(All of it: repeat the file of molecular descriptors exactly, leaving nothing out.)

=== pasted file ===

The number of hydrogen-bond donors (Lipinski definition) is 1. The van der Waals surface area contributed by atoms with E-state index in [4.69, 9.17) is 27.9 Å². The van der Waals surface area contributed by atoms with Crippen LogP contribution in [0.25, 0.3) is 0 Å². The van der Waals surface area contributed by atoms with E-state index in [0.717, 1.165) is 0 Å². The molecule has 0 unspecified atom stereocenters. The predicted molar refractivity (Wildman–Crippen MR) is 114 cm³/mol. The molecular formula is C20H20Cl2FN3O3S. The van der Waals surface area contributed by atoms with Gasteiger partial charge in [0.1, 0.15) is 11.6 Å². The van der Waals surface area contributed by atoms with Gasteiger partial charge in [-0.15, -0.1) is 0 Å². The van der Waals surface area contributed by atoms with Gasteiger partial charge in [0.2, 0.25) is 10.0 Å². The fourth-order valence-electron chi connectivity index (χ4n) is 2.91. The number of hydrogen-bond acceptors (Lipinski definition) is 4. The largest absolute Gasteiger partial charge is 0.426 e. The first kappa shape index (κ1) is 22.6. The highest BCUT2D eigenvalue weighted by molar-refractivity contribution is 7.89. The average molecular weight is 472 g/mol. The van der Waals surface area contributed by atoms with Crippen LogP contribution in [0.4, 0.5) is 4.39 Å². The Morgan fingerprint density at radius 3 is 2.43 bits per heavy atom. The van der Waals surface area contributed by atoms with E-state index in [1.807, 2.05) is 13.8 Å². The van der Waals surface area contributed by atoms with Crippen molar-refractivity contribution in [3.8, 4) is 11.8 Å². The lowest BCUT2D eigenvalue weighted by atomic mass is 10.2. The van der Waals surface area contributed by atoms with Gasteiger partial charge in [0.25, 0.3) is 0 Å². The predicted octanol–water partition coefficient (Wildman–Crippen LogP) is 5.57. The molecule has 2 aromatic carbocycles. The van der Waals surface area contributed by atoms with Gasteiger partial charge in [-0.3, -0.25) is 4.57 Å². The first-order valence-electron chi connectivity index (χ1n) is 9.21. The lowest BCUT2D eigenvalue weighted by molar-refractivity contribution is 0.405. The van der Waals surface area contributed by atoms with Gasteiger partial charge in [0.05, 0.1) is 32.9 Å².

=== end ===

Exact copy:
The number of hydrogen-bond donors (Lipinski definition) is 1. The van der Waals surface area contributed by atoms with E-state index in [4.69, 9.17) is 27.9 Å². The van der Waals surface area contributed by atoms with Crippen LogP contribution in [0.25, 0.3) is 0 Å². The van der Waals surface area contributed by atoms with E-state index in [0.717, 1.165) is 0 Å². The molecule has 0 unspecified atom stereocenters. The predicted molar refractivity (Wildman–Crippen MR) is 114 cm³/mol. The molecular formula is C20H20Cl2FN3O3S. The van der Waals surface area contributed by atoms with Gasteiger partial charge in [0.1, 0.15) is 11.6 Å². The van der Waals surface area contributed by atoms with Gasteiger partial charge in [-0.15, -0.1) is 0 Å². The van der Waals surface area contributed by atoms with Gasteiger partial charge in [0.2, 0.25) is 10.0 Å². The fourth-order valence-electron chi connectivity index (χ4n) is 2.91. The number of hydrogen-bond acceptors (Lipinski definition) is 4. The largest absolute Gasteiger partial charge is 0.426 e. The first kappa shape index (κ1) is 22.6. The highest BCUT2D eigenvalue weighted by molar-refractivity contribution is 7.89. The average molecular weight is 472 g/mol. The van der Waals surface area contributed by atoms with Crippen LogP contribution in [0.4, 0.5) is 4.39 Å². The Morgan fingerprint density at radius 3 is 2.43 bits per heavy atom. The van der Waals surface area contributed by atoms with E-state index in [1.807, 2.05) is 13.8 Å². The van der Waals surface area contributed by atoms with Crippen molar-refractivity contribution in [3.8, 4) is 11.8 Å². The lowest BCUT2D eigenvalue weighted by atomic mass is 10.2. The van der Waals surface area contributed by atoms with Gasteiger partial charge in [0.25, 0.3) is 0 Å². The predicted octanol–water partition coefficient (Wildman–Crippen LogP) is 5.57. The molecule has 2 aromatic carbocycles. The van der Waals surface area contributed by atoms with Gasteiger partial charge in [-0.3, -0.25) is 4.57 Å². The first-order valence-electron chi connectivity index (χ1n) is 9.21. The lowest BCUT2D eigenvalue weighted by molar-refractivity contribution is 0.405. The van der Waals surface area contributed by atoms with Gasteiger partial charge in [0.05, 0.1) is 32.9 Å².